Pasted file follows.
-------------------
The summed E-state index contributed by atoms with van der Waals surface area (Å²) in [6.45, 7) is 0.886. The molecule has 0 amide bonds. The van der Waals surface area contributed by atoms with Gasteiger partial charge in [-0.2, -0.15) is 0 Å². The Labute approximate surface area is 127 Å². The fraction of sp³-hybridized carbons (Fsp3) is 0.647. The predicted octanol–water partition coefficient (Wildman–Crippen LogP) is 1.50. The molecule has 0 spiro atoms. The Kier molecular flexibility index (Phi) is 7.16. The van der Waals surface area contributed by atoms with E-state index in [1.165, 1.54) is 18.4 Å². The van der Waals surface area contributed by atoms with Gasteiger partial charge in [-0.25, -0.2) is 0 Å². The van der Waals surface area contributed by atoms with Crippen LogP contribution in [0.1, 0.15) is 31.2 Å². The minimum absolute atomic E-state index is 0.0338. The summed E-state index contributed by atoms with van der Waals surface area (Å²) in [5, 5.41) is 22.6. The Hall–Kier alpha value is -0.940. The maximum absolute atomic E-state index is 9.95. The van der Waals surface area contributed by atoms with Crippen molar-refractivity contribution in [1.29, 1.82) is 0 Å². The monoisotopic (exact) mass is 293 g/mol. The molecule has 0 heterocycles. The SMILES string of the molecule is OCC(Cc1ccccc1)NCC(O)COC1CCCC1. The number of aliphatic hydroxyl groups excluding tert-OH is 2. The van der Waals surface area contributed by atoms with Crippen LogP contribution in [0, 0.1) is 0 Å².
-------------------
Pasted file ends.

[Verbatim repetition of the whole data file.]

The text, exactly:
The summed E-state index contributed by atoms with van der Waals surface area (Å²) in [6.45, 7) is 0.886. The molecule has 0 amide bonds. The van der Waals surface area contributed by atoms with Gasteiger partial charge in [-0.2, -0.15) is 0 Å². The Labute approximate surface area is 127 Å². The fraction of sp³-hybridized carbons (Fsp3) is 0.647. The predicted octanol–water partition coefficient (Wildman–Crippen LogP) is 1.50. The molecule has 0 spiro atoms. The Kier molecular flexibility index (Phi) is 7.16. The van der Waals surface area contributed by atoms with E-state index in [1.165, 1.54) is 18.4 Å². The van der Waals surface area contributed by atoms with Gasteiger partial charge in [-0.25, -0.2) is 0 Å². The van der Waals surface area contributed by atoms with Crippen LogP contribution in [0.1, 0.15) is 31.2 Å². The minimum absolute atomic E-state index is 0.0338. The summed E-state index contributed by atoms with van der Waals surface area (Å²) in [5, 5.41) is 22.6. The Hall–Kier alpha value is -0.940. The maximum absolute atomic E-state index is 9.95. The van der Waals surface area contributed by atoms with Crippen molar-refractivity contribution in [1.29, 1.82) is 0 Å². The monoisotopic (exact) mass is 293 g/mol. The molecule has 0 heterocycles. The SMILES string of the molecule is OCC(Cc1ccccc1)NCC(O)COC1CCCC1. The number of aliphatic hydroxyl groups excluding tert-OH is 2. The van der Waals surface area contributed by atoms with Crippen LogP contribution in [0, 0.1) is 0 Å².